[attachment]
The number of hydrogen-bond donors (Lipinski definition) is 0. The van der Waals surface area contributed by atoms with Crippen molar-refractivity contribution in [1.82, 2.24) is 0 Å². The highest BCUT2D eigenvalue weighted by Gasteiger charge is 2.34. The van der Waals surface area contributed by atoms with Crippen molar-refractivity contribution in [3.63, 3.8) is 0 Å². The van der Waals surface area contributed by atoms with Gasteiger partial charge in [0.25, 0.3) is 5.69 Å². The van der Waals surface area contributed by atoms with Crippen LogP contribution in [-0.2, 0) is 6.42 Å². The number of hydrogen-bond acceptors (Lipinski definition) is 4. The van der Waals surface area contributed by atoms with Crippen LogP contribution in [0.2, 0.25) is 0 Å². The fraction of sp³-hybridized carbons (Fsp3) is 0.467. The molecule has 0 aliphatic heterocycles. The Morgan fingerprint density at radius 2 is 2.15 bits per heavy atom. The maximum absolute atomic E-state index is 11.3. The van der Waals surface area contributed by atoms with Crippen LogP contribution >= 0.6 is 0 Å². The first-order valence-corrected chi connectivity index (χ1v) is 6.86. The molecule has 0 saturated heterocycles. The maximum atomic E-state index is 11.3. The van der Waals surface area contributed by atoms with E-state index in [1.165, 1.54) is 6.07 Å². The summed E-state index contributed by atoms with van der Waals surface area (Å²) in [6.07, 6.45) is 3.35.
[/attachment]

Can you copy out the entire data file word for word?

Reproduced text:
The number of hydrogen-bond donors (Lipinski definition) is 0. The van der Waals surface area contributed by atoms with Crippen molar-refractivity contribution in [1.82, 2.24) is 0 Å². The highest BCUT2D eigenvalue weighted by Gasteiger charge is 2.34. The van der Waals surface area contributed by atoms with Crippen molar-refractivity contribution in [3.63, 3.8) is 0 Å². The van der Waals surface area contributed by atoms with Gasteiger partial charge in [0.25, 0.3) is 5.69 Å². The van der Waals surface area contributed by atoms with Crippen LogP contribution in [-0.2, 0) is 6.42 Å². The number of hydrogen-bond acceptors (Lipinski definition) is 4. The van der Waals surface area contributed by atoms with Crippen LogP contribution in [0.2, 0.25) is 0 Å². The fraction of sp³-hybridized carbons (Fsp3) is 0.467. The molecule has 0 aliphatic heterocycles. The Morgan fingerprint density at radius 2 is 2.15 bits per heavy atom. The maximum absolute atomic E-state index is 11.3. The van der Waals surface area contributed by atoms with Crippen LogP contribution >= 0.6 is 0 Å². The first-order valence-corrected chi connectivity index (χ1v) is 6.86. The molecule has 0 saturated heterocycles. The maximum atomic E-state index is 11.3. The van der Waals surface area contributed by atoms with E-state index in [1.165, 1.54) is 6.07 Å². The summed E-state index contributed by atoms with van der Waals surface area (Å²) in [6.07, 6.45) is 3.35.